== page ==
Yes. There is no “limit” on how many accommodations a person may request.

Check to see if your company has a policy, sometimes in the employee handbook, that directs you how to make a request. If your company has an HR department, you can make your request to a person in HR, otherwise you can make a request directly to your supervisor. It is best to provide as much information as possible to the employer up front explaining what accommodation you are requesting and why you need that accommodation. While you are not required to provide supporting information up front, doing so will help your employer understand your needs and may speed up the process. You can share the American Diabetes Association’s resources with your employer to help explain how COVID-19 affects people with diabetes, available here.

No. The Americans with Disabilities Act only provides the right to reasonable accommodations for the person with a disability themselves; it does not provide the right to reasonable accommodations for persons who are associated with people with disabilities. However, you can request leave under FMLA to care for your loved one, if you qualify.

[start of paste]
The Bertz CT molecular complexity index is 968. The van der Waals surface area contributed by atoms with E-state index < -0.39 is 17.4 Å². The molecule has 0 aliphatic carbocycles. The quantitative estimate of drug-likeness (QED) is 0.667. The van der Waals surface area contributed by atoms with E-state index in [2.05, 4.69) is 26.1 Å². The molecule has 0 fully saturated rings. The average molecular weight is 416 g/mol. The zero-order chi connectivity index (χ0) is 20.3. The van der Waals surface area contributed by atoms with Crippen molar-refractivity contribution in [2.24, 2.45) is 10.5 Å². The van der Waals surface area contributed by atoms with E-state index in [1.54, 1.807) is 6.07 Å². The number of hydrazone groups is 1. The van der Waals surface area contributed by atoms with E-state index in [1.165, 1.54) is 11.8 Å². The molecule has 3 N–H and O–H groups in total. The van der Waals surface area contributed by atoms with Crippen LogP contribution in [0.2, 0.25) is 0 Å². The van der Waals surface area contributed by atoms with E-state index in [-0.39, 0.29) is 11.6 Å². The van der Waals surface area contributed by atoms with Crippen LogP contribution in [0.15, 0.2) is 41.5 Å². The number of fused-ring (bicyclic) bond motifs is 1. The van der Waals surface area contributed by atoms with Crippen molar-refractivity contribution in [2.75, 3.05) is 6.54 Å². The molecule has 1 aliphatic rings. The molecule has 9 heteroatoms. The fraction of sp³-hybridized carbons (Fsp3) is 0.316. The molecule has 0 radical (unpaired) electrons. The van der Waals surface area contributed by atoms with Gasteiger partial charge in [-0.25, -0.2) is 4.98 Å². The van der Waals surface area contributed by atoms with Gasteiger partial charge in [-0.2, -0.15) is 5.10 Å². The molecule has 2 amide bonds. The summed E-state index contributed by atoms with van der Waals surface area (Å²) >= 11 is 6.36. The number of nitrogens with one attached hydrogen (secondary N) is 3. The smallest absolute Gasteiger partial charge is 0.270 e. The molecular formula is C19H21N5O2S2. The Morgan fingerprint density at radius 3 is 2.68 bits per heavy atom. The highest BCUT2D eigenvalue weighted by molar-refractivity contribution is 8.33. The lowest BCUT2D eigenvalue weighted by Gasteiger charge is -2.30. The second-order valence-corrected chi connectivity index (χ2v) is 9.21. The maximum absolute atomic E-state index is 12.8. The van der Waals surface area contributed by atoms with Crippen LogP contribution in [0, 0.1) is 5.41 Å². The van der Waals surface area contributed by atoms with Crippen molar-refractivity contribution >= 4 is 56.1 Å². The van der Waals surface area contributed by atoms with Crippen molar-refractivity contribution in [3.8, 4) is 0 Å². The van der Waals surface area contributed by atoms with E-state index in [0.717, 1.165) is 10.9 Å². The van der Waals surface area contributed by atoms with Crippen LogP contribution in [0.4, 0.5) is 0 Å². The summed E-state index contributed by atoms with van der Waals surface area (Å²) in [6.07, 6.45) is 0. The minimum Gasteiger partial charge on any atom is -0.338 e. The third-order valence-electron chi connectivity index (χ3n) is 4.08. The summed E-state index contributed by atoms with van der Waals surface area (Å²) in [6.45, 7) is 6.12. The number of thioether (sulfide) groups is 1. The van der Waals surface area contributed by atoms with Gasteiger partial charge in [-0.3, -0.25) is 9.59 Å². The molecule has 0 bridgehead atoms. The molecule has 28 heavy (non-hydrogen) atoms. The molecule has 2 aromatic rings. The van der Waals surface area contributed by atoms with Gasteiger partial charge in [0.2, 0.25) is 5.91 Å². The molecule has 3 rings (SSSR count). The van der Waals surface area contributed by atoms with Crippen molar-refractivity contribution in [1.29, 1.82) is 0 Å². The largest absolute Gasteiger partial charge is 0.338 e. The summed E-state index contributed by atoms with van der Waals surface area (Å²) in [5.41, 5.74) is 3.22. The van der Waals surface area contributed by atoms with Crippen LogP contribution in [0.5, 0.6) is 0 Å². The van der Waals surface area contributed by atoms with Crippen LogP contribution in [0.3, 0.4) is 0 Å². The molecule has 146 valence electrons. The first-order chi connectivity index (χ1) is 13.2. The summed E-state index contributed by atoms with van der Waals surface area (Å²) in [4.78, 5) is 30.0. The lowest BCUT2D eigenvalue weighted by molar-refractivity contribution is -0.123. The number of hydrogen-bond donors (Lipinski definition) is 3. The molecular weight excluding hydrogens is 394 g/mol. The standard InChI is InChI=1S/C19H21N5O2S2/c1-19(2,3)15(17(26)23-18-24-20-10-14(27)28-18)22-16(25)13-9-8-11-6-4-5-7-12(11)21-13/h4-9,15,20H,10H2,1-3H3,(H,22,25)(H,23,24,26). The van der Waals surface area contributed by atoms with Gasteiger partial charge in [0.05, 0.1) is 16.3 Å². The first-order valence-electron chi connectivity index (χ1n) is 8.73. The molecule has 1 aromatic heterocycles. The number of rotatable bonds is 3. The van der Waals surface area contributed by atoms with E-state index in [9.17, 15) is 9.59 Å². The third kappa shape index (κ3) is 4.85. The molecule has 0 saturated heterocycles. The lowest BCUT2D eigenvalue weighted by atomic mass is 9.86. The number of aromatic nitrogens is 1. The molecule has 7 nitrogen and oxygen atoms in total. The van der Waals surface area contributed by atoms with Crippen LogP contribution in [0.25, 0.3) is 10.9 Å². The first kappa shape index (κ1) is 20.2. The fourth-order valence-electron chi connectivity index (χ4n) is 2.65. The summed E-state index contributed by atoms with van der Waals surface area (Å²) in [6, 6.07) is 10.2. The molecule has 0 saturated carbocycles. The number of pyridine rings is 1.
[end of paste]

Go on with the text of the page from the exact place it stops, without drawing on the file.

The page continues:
First, you may want to continue the conversation with your employer to understand why your request was denied. The law requires that employers participate in an interactive process with employees to determine whether any reasonable accommodations can be made, so speak with your employer to understand whether other options exist.

If you did not supply a letter from your physician or informational materials to support your request and explain your legal rights, you can repeat your request with these additional documents.